According to the latest release of the Bureau of Labor Statistics’ Consumer Price Index, the average price of goods and services are up 6.0% from one year ago through February 2023. While the headline data describe economy-wide inflation for the average consumer, personal inflation rates can look much different depending on if someone rents or owns their home.
To estimate these differences, Chandan Economics recalibrates the so-called "basket of goods" for each group, removing renting-related costs for homeowners and owning-related costs for renters. Going further, the methodology assumes a 0% primary residence cost inflation rate for fixed-rate homeowners, as the amount they pay on their mortgages does not change month-to-month. (Note: this also applies to households that own their home "free and clear")
(For a full breakdown of the methodology, see here)
Taking all the above together, Chandan Economics estimates that the adjusted CPI inflation rate for renters was 6.0% in February 2023, falling directly in line with the headline inflation rate and falling 0.4 percentage points from a month earlier. Meanwhile, the adjusted CPI inflation rate for fixed-rate homeowners totaled just 3.4% over the same period, declining by 0.5 percentage points month-over-month.
According to these adjusted estimates, experienced inflation rates for renters rose to more extreme highs in 2022 and have improved more slowly as compared to fixed-rate homeowners. Experienced inflation rates topped out for both groups in March 2022, with the fixed-rate homeowners and renters seeing peaks of 7.5% and 9.3%, respectively. As the Fed’s fight against inflation has shown progress over the past year, the inflation rate has dropped by 4.1 percentage points for fixed-rate homeowners. Meanwhile, for renters, improvement has come more slowly, with the experienced inflation rate coming down by a lesser 3.3 percentage points over the same time. As a result, the difference between renter and fixed-rate homeowner personal inflation rates has continued to press all-time highs, with the spread reaching 2.6 percentage points in February.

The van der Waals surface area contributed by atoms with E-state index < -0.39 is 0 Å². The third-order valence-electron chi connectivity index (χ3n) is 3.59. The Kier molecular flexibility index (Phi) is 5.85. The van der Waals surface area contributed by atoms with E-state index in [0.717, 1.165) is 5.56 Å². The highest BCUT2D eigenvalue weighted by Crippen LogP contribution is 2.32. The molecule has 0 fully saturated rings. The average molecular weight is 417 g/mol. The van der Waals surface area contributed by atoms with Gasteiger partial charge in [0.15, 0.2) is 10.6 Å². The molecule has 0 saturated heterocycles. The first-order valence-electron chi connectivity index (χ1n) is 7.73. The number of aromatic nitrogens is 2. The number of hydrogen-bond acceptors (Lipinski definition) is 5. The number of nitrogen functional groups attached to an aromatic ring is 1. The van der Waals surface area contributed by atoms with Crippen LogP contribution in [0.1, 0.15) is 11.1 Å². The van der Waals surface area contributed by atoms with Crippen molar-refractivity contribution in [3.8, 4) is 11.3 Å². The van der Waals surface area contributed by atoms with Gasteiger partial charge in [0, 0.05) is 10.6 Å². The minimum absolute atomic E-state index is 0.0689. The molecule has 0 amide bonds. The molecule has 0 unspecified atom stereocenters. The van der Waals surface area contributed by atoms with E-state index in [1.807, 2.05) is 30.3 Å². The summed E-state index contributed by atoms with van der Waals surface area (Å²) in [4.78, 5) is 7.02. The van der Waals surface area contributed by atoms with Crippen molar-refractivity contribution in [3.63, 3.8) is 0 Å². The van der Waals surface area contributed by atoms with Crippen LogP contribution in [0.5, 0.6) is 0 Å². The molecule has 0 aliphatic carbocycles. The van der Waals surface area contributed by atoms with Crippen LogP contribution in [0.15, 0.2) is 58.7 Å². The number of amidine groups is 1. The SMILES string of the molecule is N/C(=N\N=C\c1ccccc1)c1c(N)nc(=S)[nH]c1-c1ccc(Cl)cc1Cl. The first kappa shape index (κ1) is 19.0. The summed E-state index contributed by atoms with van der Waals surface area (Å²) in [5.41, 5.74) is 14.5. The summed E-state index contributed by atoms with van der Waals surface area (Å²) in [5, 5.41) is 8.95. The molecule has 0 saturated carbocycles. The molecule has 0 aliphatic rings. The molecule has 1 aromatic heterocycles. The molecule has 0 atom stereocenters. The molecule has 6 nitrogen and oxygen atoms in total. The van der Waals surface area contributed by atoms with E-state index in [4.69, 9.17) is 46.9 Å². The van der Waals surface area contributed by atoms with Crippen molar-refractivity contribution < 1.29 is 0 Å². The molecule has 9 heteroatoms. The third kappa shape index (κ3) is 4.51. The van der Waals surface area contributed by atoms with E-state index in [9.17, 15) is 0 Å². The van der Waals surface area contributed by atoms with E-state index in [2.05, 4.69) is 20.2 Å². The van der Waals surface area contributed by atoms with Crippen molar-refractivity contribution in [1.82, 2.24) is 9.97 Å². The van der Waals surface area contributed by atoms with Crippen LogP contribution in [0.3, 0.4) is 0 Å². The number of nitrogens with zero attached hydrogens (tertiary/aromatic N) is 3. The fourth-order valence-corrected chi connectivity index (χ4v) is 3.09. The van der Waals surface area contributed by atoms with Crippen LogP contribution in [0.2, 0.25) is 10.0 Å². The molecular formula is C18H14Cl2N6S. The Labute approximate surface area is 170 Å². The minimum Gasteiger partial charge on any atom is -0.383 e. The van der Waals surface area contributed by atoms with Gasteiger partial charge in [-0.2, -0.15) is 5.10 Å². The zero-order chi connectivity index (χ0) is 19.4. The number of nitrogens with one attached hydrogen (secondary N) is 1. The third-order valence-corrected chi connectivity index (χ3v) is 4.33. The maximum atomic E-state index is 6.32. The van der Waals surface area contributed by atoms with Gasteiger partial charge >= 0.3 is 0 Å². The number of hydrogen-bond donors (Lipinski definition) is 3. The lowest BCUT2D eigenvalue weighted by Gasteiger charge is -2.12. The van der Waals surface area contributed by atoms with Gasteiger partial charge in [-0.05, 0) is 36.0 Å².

In the months ahead, the personal inflation rates for renters and homeowners alike should continue to fall. However, as explored in a recent deep dive with our research partner Arbor Realty Trust, CPI for rent often lags behind changes in market pricing. These lags in CPI look particularly impactful today. Most sources indicate that market-clearing home prices and rents have fallen in recent months. Even still, the BLS attributes 70% of the month-over-month increase in CPI to shelter costs. Consequently, even as inflation rates are expected to improve across the board, renter inflation should hold higher for longer, allowing substantial inflation spreads between renters and fixed-rate homeowners for the next several months.
 Only considers data since 2000.